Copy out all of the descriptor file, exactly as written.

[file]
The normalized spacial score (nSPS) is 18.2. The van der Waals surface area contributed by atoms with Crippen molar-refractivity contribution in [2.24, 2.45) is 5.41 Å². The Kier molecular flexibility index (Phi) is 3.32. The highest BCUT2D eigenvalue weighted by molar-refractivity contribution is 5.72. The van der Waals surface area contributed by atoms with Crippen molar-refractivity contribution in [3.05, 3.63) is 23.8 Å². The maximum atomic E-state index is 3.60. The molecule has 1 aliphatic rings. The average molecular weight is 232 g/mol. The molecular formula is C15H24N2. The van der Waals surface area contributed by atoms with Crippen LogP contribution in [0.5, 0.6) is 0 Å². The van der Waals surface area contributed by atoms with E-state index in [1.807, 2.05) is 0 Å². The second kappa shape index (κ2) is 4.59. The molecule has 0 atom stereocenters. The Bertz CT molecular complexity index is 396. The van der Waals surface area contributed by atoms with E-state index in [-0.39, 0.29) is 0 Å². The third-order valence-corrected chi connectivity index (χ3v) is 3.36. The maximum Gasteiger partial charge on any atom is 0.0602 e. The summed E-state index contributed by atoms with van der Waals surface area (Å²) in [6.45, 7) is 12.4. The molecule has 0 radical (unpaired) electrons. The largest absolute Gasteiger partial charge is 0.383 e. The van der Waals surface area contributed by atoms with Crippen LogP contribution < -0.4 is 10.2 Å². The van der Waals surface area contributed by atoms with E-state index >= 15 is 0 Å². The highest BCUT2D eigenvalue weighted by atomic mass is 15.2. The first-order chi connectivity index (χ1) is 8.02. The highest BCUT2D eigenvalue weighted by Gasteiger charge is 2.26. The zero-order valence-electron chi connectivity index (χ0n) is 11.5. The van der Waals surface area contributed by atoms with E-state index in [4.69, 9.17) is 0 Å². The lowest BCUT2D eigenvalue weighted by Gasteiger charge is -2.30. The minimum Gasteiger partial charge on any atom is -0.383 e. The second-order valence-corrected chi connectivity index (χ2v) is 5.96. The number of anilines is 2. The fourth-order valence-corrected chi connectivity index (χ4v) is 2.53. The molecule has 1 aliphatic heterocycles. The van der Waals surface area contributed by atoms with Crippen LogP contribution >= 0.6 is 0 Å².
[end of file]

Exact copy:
The normalized spacial score (nSPS) is 18.2. The van der Waals surface area contributed by atoms with Crippen molar-refractivity contribution in [2.24, 2.45) is 5.41 Å². The Kier molecular flexibility index (Phi) is 3.32. The highest BCUT2D eigenvalue weighted by molar-refractivity contribution is 5.72. The van der Waals surface area contributed by atoms with Crippen molar-refractivity contribution in [3.05, 3.63) is 23.8 Å². The maximum atomic E-state index is 3.60. The molecule has 1 aliphatic rings. The average molecular weight is 232 g/mol. The molecular formula is C15H24N2. The van der Waals surface area contributed by atoms with Crippen LogP contribution in [0.5, 0.6) is 0 Å². The van der Waals surface area contributed by atoms with E-state index in [1.807, 2.05) is 0 Å². The second kappa shape index (κ2) is 4.59. The molecule has 0 atom stereocenters. The Bertz CT molecular complexity index is 396. The van der Waals surface area contributed by atoms with E-state index in [-0.39, 0.29) is 0 Å². The third-order valence-corrected chi connectivity index (χ3v) is 3.36. The maximum Gasteiger partial charge on any atom is 0.0602 e. The summed E-state index contributed by atoms with van der Waals surface area (Å²) in [6.45, 7) is 12.4. The molecule has 0 radical (unpaired) electrons. The largest absolute Gasteiger partial charge is 0.383 e. The van der Waals surface area contributed by atoms with Crippen LogP contribution < -0.4 is 10.2 Å². The van der Waals surface area contributed by atoms with E-state index >= 15 is 0 Å². The highest BCUT2D eigenvalue weighted by atomic mass is 15.2. The first-order chi connectivity index (χ1) is 8.02. The highest BCUT2D eigenvalue weighted by Gasteiger charge is 2.26. The zero-order valence-electron chi connectivity index (χ0n) is 11.5. The van der Waals surface area contributed by atoms with E-state index in [4.69, 9.17) is 0 Å². The lowest BCUT2D eigenvalue weighted by Gasteiger charge is -2.30. The minimum Gasteiger partial charge on any atom is -0.383 e. The second-order valence-corrected chi connectivity index (χ2v) is 5.96. The number of anilines is 2. The fourth-order valence-corrected chi connectivity index (χ4v) is 2.53. The molecule has 1 aliphatic heterocycles. The van der Waals surface area contributed by atoms with Crippen LogP contribution >= 0.6 is 0 Å².